4 A Destroyed Beacon
During the reign of Ptolemy II, the Lighthouse of Alexandria was built on the small island of Pharos near Alexandria, Egypt. The lighthouse was instrumental in guiding ships in and out of the Alexandria harbor. Unfortunately, it was gradually destroyed between 956 and 1323 in a series of earthquakes. As a result, the only way archaeologists could determine what the lighthouse looked like was from a depiction found on ancient coins.
From the coins, they deduced that the lighthouse had been built in three tiers and boasted a massive statue of either Alexander the Great or Ptolemy II. The very last remnants of the lighthouse were destroyed in 1480 when the Sultan of Egypt ordered a medieval fort to be built over the site.
During an archaeological expedition in 1968, the Lighthouse of Alexandria’s ruins were found in the water of the Mediterranean Sea, but the exploration was put on hold because the area was a military zone. In 1994, photographs of the ruins captured images of columns and statues, including obelisks and sphinxes. Efforts are ongoing to preserve the site where the lighthouse once stood.
3 An Accidental Discovery
It was the beginning of 1947, and a group of Bedouin teenagers was going about their day tending goats and sheep near Qumran on the northwest shore of the Dead Sea. One of the boys threw a rock into a narrow cliff opening and immediately heard what sounded like something shattering. Out of curiosity, he and the other shepherds entered the cave and found several clay jars, of which seven contained leather and papyrus scrolls. It was eventually estimated that the texts were around 2,000 years old, and the discovery prompted several archaeologists and amateur treasure hunters to descend upon the area. This led to the discovery of additional scrolls and scroll fragments which altogether make up around 900 manuscripts.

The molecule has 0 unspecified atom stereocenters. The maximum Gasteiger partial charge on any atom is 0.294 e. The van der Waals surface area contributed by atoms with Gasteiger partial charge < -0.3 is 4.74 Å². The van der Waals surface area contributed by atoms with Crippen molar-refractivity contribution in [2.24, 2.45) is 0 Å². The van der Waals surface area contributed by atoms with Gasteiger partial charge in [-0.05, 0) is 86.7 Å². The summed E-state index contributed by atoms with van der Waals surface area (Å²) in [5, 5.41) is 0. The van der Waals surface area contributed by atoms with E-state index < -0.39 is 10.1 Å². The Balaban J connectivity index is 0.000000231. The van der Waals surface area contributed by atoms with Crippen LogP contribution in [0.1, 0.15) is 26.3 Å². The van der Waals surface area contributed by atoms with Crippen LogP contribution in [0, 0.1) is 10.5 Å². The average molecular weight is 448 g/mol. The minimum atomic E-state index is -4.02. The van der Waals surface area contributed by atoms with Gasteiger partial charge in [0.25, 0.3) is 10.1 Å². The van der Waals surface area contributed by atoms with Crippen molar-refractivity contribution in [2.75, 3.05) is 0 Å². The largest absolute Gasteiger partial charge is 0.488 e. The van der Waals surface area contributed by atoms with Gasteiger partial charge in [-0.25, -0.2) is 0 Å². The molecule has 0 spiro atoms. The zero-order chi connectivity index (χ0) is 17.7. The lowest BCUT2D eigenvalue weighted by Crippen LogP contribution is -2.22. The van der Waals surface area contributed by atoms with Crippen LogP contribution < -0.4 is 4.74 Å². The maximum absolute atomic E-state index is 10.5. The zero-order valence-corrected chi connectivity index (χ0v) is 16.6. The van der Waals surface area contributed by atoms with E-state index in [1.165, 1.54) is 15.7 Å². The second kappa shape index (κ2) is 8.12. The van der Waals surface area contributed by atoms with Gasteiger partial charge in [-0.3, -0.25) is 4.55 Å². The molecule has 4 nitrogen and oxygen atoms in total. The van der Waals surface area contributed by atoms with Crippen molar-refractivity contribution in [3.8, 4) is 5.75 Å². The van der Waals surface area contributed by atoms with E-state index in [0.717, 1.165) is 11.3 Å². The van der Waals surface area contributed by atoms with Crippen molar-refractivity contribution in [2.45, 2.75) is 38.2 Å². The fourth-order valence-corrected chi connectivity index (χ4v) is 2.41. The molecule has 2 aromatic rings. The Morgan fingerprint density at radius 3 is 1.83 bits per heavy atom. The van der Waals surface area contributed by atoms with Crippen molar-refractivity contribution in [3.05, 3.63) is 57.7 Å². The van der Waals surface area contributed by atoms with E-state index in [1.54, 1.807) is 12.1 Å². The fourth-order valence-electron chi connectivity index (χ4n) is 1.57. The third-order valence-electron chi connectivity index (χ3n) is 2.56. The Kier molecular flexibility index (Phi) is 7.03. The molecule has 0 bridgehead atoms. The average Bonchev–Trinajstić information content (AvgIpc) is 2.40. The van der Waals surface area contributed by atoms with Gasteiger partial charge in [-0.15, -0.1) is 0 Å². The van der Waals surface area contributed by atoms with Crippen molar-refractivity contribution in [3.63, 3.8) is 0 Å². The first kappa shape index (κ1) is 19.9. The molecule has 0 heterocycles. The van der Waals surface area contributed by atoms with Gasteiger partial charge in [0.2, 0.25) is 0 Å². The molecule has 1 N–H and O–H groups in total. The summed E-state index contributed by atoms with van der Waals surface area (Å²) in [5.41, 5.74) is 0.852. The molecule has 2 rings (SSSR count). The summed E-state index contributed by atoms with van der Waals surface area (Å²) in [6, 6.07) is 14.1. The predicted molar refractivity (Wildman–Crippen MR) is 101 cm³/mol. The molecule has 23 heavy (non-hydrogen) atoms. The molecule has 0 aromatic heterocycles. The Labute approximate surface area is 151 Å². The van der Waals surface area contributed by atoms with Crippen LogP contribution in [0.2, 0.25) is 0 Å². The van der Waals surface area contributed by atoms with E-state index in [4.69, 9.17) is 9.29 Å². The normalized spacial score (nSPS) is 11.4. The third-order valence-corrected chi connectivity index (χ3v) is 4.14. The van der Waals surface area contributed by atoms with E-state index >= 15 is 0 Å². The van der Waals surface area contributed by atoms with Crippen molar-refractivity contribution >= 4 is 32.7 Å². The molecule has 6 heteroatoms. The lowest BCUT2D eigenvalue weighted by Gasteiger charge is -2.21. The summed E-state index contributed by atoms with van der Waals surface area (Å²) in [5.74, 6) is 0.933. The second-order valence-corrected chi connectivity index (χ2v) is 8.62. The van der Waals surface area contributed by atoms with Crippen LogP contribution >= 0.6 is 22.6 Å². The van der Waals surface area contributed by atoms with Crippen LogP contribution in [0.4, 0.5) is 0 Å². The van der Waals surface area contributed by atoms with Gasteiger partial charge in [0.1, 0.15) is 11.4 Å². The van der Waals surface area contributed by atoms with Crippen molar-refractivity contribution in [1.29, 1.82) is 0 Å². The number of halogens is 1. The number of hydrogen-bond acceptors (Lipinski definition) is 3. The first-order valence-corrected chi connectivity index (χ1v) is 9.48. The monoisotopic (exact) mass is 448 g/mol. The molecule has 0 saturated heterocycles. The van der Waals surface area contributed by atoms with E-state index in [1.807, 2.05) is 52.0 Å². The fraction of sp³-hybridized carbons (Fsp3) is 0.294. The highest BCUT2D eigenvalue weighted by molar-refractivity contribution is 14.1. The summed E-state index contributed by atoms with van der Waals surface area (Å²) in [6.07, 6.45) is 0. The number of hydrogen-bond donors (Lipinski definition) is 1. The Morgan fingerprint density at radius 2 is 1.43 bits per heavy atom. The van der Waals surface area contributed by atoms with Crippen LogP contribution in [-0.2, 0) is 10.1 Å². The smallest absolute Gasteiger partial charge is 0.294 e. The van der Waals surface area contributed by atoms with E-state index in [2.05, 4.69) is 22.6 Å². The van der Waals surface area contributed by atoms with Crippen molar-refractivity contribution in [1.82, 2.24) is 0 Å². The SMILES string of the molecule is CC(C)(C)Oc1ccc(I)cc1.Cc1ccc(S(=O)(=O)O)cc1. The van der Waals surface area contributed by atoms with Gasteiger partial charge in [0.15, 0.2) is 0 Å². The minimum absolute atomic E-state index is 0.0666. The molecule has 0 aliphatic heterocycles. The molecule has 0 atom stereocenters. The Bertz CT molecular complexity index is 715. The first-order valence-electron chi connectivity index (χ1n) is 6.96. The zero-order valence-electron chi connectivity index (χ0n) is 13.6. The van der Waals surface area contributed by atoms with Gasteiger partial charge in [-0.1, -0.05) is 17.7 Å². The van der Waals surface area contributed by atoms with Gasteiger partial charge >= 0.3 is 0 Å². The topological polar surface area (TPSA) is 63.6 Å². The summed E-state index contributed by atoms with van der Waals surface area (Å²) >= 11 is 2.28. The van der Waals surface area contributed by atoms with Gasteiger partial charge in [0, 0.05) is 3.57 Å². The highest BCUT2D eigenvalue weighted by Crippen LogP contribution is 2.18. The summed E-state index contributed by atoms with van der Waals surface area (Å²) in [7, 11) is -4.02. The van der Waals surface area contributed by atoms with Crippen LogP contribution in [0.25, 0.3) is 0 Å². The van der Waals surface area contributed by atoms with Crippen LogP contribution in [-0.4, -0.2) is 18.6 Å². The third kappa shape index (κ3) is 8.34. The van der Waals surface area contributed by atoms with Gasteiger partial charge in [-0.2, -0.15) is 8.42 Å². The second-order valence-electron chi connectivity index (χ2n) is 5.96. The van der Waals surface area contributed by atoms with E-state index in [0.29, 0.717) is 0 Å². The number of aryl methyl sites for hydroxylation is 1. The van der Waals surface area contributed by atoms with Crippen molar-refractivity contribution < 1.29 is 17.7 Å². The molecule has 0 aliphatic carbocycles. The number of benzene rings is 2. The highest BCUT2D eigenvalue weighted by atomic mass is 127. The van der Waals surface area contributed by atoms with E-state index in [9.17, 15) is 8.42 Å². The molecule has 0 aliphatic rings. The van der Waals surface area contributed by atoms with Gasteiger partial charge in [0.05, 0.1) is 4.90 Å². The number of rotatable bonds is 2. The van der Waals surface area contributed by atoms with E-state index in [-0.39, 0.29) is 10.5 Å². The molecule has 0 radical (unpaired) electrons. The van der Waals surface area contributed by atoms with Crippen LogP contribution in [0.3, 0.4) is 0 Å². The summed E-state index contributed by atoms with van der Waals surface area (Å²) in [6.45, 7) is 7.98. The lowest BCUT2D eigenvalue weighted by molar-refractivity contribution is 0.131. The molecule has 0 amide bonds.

Four of the original Dead Sea Scrolls were put up for sale via an advertisement in the Wall Street Journal in 1954 and bought by Israeli archaeologist Yigael Yadin whose father already owned the other three. It remains unknown who wrote the scrolls, although the popular theory is that they were written by a Jewish population who lived in Qumran until the Romans destroyed the place.
One of the manuscripts, called the Copper Scroll, contains a guide to hidden treasure, none of which has yet been found.
2 Challenger Deep
In 2021, only around 5% of the world’s oceans have been explored, which means there are most likely plenty of intriguing and even startling discoveries to come.
The Mariana Trench is one of the most fascinating parts of the world’s oceans and is also the deepest point on Earth. To date, only three people have explored the trench, including filmmaker James Cameron. It was found in 1875 and named for the nearby Mariana Islands. The HMS Challenger expedition ran between 1872 and 1876 and covered 70,000 nautical miles. Around 4,700 species were discovered during this single expedition. Seventy-six years later, the HMS Challenger II sounded the trench as well, and in 1960 Jacques Piccard and Don Walsh reached the deepest point of the trench, called Challenger Deep, in a deep boat. James Cameron was the first person to take pictures of the Challenger Deep.
The Mariana Trench was named a national monument in 2009 and some still believe there could be a monster of megalodon proportions down there, biding its time to make a grand reveal.
1 Eve’s Footprints
In 1995, geologist David Roberts made the stunning announcement that he’d found three fossilized footprints on the shore of Langebaan Lagoon in South Africa. The footprints were dated to around 117,000 years ago, which makes them the oldest known footprints of a modern human. It is believed that the woman, nicknamed Eve, who left the prints would have lived within the time of the emergence of modern Homo sapiens. Researchers later found evidence of stone tool use in the same area.
A book written about the discovery imagines the woman crossing the dunes, perhaps carrying a small animal. It is raining, and the slight woman leaves deep prints in the sand. The prints are covered by dry sand, and as time passes, stone forms over them, protecting them. Erosion thousands of years later exposes the footprints again, leading to the Roberts discovery.